RBI Clamps Down On Variable Pay Of Top Management At Private Banks
The Reserve Bank of India has tightened rules for compensation packages offered to top management at private lenders and introduced mandatory rules to claw back rewards should a lender falter.
The RBI’s final rules, which followed a draft set of guidelines put out for consultations in February, come against the backdrop of weak asset quality performance of a number of private sector lenders over the last few years. The rules, the regulator said, follow the Principles for Sound Compensation Practices issued by the Financial Stability Board in April 2009. The RBI has implemented part of these rules in previous years and is now taking them forward.
The rules will apply to chief executive officers, wholetime directors and material risk takers at private banks, small finance banks and domestic executives of foreign banks.
Variable Pay: What & How Much
The significant change made in the new rules pertains to the variable pay offered to top management at banks.
As per the new rules:
- At least 50 percent of the total compensation should be variable and paid on the basis of individual, business-unit and firm-wide measures that adequately measure performance. At higher levels of responsibility, the proportion of variable pay should be higher, the RBI said.
- Total variable pay shall be limited to a maximum of 300 percent of the fixed pay.
- If variable pay is up to 200 percent of the fixed pay, a minimum of 50 percent of the variable pay should be via non-cash instruments.
- If variable pay is above 200 percent, a minimum of 67 percent of the variable pay should be via non-cash instruments.
- Share-linked instruments shall be included as a component of variable pay.
- Guaranteed bonus should not be part of the compensation package, except in cases such as joining bonus.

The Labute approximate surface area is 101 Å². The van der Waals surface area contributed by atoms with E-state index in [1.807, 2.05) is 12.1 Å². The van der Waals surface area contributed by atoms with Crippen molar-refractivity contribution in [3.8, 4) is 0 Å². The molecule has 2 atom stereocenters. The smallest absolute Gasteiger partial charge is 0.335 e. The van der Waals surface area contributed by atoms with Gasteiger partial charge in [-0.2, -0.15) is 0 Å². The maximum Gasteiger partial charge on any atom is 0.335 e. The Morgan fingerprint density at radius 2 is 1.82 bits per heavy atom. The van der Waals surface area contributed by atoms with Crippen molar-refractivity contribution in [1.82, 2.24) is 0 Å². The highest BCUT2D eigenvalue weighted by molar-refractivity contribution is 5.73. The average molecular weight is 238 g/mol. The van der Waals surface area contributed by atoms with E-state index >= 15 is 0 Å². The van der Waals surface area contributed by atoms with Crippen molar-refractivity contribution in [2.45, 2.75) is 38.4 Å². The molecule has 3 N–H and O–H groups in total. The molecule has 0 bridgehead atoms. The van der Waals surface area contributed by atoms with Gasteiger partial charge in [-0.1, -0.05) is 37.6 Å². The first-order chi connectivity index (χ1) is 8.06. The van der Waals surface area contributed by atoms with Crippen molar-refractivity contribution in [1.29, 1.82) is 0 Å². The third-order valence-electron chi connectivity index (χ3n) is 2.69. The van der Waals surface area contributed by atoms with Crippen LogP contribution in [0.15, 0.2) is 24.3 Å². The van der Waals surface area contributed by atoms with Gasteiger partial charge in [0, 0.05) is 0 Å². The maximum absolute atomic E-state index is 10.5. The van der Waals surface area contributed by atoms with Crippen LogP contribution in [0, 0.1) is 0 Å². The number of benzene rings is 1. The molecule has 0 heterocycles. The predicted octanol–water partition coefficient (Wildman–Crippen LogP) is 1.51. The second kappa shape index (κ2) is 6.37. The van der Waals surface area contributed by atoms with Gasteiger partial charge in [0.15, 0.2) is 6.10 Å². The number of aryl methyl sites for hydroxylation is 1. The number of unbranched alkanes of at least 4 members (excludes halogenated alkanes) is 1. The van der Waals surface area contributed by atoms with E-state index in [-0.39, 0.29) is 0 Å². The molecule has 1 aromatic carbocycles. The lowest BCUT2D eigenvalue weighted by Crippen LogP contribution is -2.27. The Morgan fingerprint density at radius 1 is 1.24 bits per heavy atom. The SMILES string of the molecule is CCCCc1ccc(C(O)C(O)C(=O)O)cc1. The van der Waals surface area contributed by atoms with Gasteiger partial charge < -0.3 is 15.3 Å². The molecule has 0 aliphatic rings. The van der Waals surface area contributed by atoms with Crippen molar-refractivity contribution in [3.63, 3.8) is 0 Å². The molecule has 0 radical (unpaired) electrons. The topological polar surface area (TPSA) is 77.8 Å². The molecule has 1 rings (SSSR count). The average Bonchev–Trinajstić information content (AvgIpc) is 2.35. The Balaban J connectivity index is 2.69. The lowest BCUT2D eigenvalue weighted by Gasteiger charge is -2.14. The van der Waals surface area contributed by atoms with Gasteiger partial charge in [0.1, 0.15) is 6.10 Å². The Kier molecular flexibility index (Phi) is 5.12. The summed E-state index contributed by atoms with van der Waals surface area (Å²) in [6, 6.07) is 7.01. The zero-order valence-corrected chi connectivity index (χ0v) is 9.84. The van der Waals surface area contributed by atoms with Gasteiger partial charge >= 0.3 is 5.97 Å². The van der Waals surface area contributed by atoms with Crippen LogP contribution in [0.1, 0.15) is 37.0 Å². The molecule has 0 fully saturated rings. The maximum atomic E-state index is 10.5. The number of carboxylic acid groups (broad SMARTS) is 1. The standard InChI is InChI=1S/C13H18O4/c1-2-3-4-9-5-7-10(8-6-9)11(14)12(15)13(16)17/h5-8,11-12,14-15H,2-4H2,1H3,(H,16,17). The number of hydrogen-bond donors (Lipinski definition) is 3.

The RBI has also mandated provisions to extend the period over which variable pay should be paid out. The deferral period should be a minimum of three years and should be applicable to both the cash and non-cash components of the variable pay, the regulator said.
“...deferral arrangements must invariably exist for the variable pay, regardless of the quantum of pay. For such executives of the bank, a minimum of 60 percent of the total variable pay must invariably be under deferral arrangements. Further, if cash component is part of variable pay, at least 50% of the cash bonus should also be deferred.RBI Guidelines On Compensation For Private Banks
Malus & Clawback
The RBI has asked all banks to put in place provisions for clawback of compensation in cases where a lender’s performance deteriorates. While some banks, such as ICICI Bank and Yes Bank, have used clawback clauses, there are no standardised rules across the industry for this.
The RBI now says:
- Deferred compensation should be subject to malus/clawback arrangements in the event of subdued or negative financial performance of the bank and/or the relevant line of business in any year.
- Banks shall identify a representative set of situations which require them to invoke the malus and clawback clauses.
- Clawbacks may be applicable on entire variable pay.
Importantly, the RBI has specified that a clawback clause will kick in if there is a divergence in bad loan classification of more than 15 percent, which requires a public disclosure.
Wherever the assessed divergence in bank’s provisioning for Non-Performing Assets (NPAs) or asset classification exceeds the prescribed threshold for public disclosure, the bank shall not pay the unvested portion of the variable compensation for the assessment year under ‘malus’ clause. Further, in such situations, no proposal for increase in variable pay (for the assessment year) shall be entertained.RBI Guidelines On Compensation For Private Banks
Compensation For Risk-Control Staff
The regulator has also set aside different guidelines for officials who are intended to control risk and ensure compliance at banks. “Effective independence and appropriate authority of such staff are necessary to preserve the integrity of financial and risk management’s influence on incentive compensation,” the regulator says.
Under the new rules:
- Risk control and compliance staff should be compensated in a manner that is independent of the business areas they oversee and commensurate with their key role in the bank.
- The mix of fixed and variable compensation for control function personnel should be weighted in favour of fixed compensation.
- However, a reasonable proportion of compensation has to be in the form of variable pay, so that exercising the options of malus and/or clawback, when warranted, is not rendered infructuous.